The Smithsonian Institution welcomes the opportunity to work cooperatively with schools seeking to grant academic credit for internships. Applicants are encouraged to initiate arrangements for credit with their colleges or universities. The Smithsonian does not grant academic credit.

How competitive is the process and what makes a strong application?
The internship program is very competitive, especially in the summer. In general, strong applications demonstrate applicants' academic and professional goals, interest in the particular department selected, and reason for wanting to be at the NMAI. During an internship at the NMAI, you will spend ten weeks in one department only. If you want to gain a lot of experience in a specific aspect of museum work, then this internship will work for you.

If there are further questions, please email nmaiinterns@si.edu or call 301-238-1496.

The Smithsonian does not discriminate on grounds of race, color, religion, sex, national origin, age, disability, genetic information, parental status, marital status, sexual orientation, or participation in protected activity.


INTERNSHIP PROJECT DESCRIPTIONS BY LOCATION

Cultural Resources Center in Suitland, MD

THE NMAI CULTURAL RESOURCES CENTER 

4220 Silver Hill Road
Suitland, MD 20746-2863

Located just outside of Washington, D.C., the Cultural Resources Center (CRC) houses the NMAI's collection of more than 800,000 objects, representing indigenous cultures throughout the Americas. The following list provides a general overview of the ongoing work of departments within the CRC as well as associated internship opportunities. When you begin the application process, a drop-down menu will allow you to select from the choices that are currently available.

Archive Center
Archive Center internships provide students with the opportunity to learn about and contribute to the physical and intellectual arrangement, description, and preservation of the NMAI's archival collections. Intern projects may include processing manuscript, photo, audiovisual, or mixed-media collections, writing and editing finding aids and collections records, conducting condition assessments, and providing reference services. Interns may author finding aids in Archivists' Toolkit, write collection records for inclusion in the Smithsonian's online MARC database, and write blog posts about their experiences or collections they encounter. Students interested in library science, history of photography, Native American studies, anthropology, and related fields are encouraged to apply.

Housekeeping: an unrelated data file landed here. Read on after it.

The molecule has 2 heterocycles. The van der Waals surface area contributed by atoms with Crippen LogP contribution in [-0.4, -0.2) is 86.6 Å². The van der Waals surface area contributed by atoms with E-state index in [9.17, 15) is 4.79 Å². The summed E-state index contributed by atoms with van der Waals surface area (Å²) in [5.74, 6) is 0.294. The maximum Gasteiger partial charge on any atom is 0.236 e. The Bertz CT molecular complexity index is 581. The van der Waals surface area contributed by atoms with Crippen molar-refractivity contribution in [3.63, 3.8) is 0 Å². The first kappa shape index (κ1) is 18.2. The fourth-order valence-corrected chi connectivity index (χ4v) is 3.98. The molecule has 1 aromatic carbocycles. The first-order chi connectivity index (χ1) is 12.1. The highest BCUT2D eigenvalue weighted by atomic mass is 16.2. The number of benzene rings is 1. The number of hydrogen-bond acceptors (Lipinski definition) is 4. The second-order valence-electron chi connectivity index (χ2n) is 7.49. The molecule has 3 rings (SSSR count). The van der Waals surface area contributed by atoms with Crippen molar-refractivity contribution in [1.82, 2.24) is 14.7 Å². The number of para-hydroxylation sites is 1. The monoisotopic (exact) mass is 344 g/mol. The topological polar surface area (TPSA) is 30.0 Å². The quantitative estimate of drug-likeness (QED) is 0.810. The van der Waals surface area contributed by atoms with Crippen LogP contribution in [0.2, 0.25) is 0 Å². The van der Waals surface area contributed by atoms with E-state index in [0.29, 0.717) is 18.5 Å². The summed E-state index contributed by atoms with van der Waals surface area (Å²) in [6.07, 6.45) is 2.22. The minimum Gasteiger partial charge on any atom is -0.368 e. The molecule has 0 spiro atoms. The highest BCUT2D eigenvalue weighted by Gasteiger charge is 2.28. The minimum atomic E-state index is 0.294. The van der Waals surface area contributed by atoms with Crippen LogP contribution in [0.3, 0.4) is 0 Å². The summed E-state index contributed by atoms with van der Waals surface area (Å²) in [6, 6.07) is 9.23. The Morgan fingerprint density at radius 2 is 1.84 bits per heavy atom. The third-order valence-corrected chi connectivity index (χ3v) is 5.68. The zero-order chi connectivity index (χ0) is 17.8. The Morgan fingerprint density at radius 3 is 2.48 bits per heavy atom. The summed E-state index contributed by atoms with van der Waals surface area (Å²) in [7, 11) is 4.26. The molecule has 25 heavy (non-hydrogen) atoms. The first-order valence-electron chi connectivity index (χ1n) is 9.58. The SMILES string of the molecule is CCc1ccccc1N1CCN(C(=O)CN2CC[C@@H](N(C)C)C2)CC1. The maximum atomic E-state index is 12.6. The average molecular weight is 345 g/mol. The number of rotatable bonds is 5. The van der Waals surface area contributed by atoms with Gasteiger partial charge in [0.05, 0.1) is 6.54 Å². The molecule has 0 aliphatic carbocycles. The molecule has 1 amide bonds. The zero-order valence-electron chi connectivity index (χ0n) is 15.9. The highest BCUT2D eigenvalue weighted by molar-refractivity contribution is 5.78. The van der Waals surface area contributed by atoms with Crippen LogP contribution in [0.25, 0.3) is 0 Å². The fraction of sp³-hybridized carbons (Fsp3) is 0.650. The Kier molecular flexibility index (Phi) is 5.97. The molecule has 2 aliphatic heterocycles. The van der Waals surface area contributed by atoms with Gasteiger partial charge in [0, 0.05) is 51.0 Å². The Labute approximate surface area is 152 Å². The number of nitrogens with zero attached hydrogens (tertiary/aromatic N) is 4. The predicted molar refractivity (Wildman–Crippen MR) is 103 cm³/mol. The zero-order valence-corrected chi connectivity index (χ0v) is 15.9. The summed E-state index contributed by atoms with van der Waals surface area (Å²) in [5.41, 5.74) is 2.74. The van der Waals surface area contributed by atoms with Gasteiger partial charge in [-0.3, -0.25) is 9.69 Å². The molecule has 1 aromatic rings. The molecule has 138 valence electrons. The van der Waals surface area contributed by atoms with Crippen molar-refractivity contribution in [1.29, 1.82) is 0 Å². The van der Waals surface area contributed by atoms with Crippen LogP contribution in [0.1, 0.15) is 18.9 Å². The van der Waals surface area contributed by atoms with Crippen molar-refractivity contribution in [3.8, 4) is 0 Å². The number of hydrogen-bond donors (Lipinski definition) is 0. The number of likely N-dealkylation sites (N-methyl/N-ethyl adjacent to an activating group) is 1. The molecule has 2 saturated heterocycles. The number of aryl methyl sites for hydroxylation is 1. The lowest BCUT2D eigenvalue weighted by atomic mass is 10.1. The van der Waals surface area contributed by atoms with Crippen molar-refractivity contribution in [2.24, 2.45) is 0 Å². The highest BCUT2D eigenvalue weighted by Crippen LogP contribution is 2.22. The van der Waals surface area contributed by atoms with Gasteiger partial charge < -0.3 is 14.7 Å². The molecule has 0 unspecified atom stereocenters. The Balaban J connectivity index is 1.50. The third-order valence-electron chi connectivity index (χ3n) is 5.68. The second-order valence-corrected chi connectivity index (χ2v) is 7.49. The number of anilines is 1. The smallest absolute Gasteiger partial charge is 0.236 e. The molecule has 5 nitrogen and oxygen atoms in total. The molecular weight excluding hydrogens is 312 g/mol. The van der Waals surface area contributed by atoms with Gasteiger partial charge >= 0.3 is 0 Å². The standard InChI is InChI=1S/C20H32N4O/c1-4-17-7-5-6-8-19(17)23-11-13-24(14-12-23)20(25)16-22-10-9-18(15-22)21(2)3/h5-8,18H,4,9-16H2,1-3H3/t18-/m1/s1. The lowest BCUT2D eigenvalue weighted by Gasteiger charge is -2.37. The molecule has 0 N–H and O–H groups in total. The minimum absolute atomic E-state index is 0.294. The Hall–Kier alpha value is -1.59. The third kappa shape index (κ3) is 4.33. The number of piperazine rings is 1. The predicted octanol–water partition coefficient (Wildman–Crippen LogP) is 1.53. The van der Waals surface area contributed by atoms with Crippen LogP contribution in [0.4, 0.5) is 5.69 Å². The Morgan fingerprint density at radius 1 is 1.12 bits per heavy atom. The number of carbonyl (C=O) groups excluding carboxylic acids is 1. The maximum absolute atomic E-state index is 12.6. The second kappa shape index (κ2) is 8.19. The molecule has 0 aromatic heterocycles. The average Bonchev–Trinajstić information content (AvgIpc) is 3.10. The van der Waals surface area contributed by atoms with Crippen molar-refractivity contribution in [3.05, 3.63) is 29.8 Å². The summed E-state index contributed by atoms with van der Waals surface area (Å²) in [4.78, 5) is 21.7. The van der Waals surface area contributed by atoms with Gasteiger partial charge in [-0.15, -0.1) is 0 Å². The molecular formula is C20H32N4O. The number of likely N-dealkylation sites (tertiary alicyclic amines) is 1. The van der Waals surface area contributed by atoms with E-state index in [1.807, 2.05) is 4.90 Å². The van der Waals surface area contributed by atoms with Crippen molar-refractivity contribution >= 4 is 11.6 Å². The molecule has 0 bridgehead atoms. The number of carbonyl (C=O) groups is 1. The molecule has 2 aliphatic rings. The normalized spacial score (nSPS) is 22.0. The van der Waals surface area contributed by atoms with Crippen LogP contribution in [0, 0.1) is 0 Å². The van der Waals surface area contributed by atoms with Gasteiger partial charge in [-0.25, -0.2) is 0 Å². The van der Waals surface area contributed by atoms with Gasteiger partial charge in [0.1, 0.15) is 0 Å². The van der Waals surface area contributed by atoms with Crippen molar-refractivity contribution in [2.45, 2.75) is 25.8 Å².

Repatriation
The Repatriation Department offers a departmental records archiving internship for the summer of 2018. The intern will assist in the arrangement, description, and development of an internal information organization system for the digital and hard copy files of repatriation cases that are maintained by the Repatriation Manager. The Intern will learn records management and become familiar with repatriation law, policy, and case-work. Responsibilities include but are not limited to scanning, archiving, cataloging, organizing and maintenance of digital and hard copy files. Students interested in archives, digital humanities, and repatriation history are encouraged to apply. The intern will also be encouraged to attend meetings, meet NMAI staff, and learn about the Museum, its projects and the Smithsonian in general during the period of the internship.

Safety